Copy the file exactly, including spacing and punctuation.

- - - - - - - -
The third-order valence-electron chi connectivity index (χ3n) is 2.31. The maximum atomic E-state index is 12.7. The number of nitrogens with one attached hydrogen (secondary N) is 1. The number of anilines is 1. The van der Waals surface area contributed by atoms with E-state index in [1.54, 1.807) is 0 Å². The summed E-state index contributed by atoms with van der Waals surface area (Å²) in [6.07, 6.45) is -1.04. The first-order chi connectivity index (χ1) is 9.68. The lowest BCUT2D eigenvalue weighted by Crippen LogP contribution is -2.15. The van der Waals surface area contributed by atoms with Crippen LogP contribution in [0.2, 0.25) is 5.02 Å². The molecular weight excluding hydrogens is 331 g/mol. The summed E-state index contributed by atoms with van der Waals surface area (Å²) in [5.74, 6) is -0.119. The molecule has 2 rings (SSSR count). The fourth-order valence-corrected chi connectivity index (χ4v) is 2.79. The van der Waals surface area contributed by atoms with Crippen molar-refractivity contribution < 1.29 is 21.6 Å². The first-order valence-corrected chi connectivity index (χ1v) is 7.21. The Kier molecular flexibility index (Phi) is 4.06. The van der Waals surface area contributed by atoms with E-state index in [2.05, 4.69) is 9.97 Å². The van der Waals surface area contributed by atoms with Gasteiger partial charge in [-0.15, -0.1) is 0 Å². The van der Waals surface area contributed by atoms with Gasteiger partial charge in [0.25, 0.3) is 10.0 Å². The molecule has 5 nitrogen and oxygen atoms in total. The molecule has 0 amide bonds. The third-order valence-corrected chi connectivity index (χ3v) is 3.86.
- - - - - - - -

The third-order valence-electron chi connectivity index (χ3n) is 2.31. The maximum atomic E-state index is 12.7. The number of nitrogens with one attached hydrogen (secondary N) is 1. The number of anilines is 1. The van der Waals surface area contributed by atoms with E-state index in [1.54, 1.807) is 0 Å². The summed E-state index contributed by atoms with van der Waals surface area (Å²) in [6.07, 6.45) is -1.04. The first-order chi connectivity index (χ1) is 9.68. The lowest BCUT2D eigenvalue weighted by Crippen LogP contribution is -2.15. The van der Waals surface area contributed by atoms with Crippen LogP contribution in [0.2, 0.25) is 5.02 Å². The molecular weight excluding hydrogens is 331 g/mol. The summed E-state index contributed by atoms with van der Waals surface area (Å²) in [5.74, 6) is -0.119. The molecule has 2 rings (SSSR count). The fourth-order valence-corrected chi connectivity index (χ4v) is 2.79. The van der Waals surface area contributed by atoms with Crippen molar-refractivity contribution < 1.29 is 21.6 Å². The first-order valence-corrected chi connectivity index (χ1v) is 7.21. The Kier molecular flexibility index (Phi) is 4.06. The van der Waals surface area contributed by atoms with E-state index in [2.05, 4.69) is 9.97 Å². The van der Waals surface area contributed by atoms with Gasteiger partial charge in [-0.15, -0.1) is 0 Å². The van der Waals surface area contributed by atoms with Gasteiger partial charge in [0.25, 0.3) is 10.0 Å². The molecule has 5 nitrogen and oxygen atoms in total. The molecule has 0 amide bonds. The third-order valence-corrected chi connectivity index (χ3v) is 3.86.